Florida governor Ron DeSantis still won’t disclose whether he has received the Covid booster shot, a choice that’s unexpectedly creating a political rift with his usual ally Donald Trump.
The Republican leader, who got the Johnson & Johnson shot last spring, declined to comment on his updated vaccination status during a press conference on Friday.
“That’s something that people should make their own decisions on. I’m not going to let that be a weapon for people to be able use. I think that’s a private matter,” he said.
The 43-year-old also falsely claimed that the Food and Drug Administration recommends against booster shots for people in his age group.
“I have said publicly that, you know, the FDA recommended against boosters for people in my age group, but the CDC overrode that, and I think that was based on politics. I don’t think that that was based on science,” Mr DeSantis said.
“So in Florida, they’ve been available for people. People can make their own decisions on it. But it’s not been something that, you know, that we’ve been telling people in my age group, you know, to go out and do.”
It’s true that last September, the FDA initially did not authorise booster shots for all adults, instead limiting the jabs to the elderly, those with high-risk medical conditions, and those with occupational or institutional hazards. An FDA advisory panel had voted against including all people 16 and older in the order, citing a need for more data.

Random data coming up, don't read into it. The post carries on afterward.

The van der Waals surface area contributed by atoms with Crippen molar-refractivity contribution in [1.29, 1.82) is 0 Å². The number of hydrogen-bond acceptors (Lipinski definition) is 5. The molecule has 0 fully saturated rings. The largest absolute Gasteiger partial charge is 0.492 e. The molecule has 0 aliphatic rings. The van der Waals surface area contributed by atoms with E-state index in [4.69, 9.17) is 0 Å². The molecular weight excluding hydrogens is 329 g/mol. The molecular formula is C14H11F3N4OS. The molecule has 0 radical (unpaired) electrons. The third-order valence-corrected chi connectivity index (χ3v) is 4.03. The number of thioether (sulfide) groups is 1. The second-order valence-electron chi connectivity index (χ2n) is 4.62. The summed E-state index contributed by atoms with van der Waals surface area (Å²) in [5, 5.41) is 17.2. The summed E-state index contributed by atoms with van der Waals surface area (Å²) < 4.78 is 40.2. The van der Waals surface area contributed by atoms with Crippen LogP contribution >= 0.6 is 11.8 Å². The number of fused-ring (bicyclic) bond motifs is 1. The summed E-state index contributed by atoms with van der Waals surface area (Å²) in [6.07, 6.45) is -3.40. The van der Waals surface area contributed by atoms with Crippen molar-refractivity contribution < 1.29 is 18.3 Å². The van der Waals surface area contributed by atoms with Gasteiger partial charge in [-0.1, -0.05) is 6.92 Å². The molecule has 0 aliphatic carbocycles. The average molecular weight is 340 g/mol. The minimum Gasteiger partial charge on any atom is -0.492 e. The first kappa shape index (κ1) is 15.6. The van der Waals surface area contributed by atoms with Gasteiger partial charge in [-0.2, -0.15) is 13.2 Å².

In late November, however, the agency said it had further analysed the situation and opened booster shots to all people 18 and older.
“Throughout the course of the Covid-19 pandemic, the FDA has worked to make timely public health decisions as the pandemic evolves. Covid-19 vaccines have proven to be the best and highly effective defense against Covid-19. Authorising the use of a single booster dose of either the Moderna or Pfizer-BioNTech Covid-19 vaccine for individuals 18 years of age and older helps to provide continued protection against Covid-19, including the serious consequences that can occur, such as hospitalisation and death,” Acting FDA Commissioner Janet Woodcock said at the time.
An accompanying statement from the agency noted, “since Moderna and Pfizer-BioNTech initially submitted safety and effectiveness data on a single booster dose following primary vaccination to the FDA, additional real-world data have become available.
Mr DeSantis has long been cagey about his Covid vaccination status, and his administration has made it a major part of his agenda to attempt to block mask and vaccinate mandates.
Unlike other governors, who took the vaccine on camera to encourage public trust, Floridians only learned Mr DeSantis got the initial jab through a spokesperson, after the fact.
He has continued to provide illusive answers around the booster in the months since, telling an interviewer on Fox that, “So, I’ve done, whatever I did. The normal shot. And that at the end of the day is peoples’ individual decisions about what they want to do.”
Donald Trump, who claims the Covid vaccines as one of the major achievements of his administration, has implied politicians like Mr DeSantis are “gutless” for declining to share their vaccination status. The two men are both seen as top contenders for the Republican spot in the 2024 presidential race, despite their past cooperation.
“I’ve had the booster. Many politicians — I watched a couple of politicians be interviewed and one of the questions was, ‘Did you get the booster?’ because they had the vaccine, and they’re answering like — in other words, the answer is ‘yes’ but they don’t want to say it because they’re gutless,” the former president, who has yet to announce an official 2024 bid, said last week.
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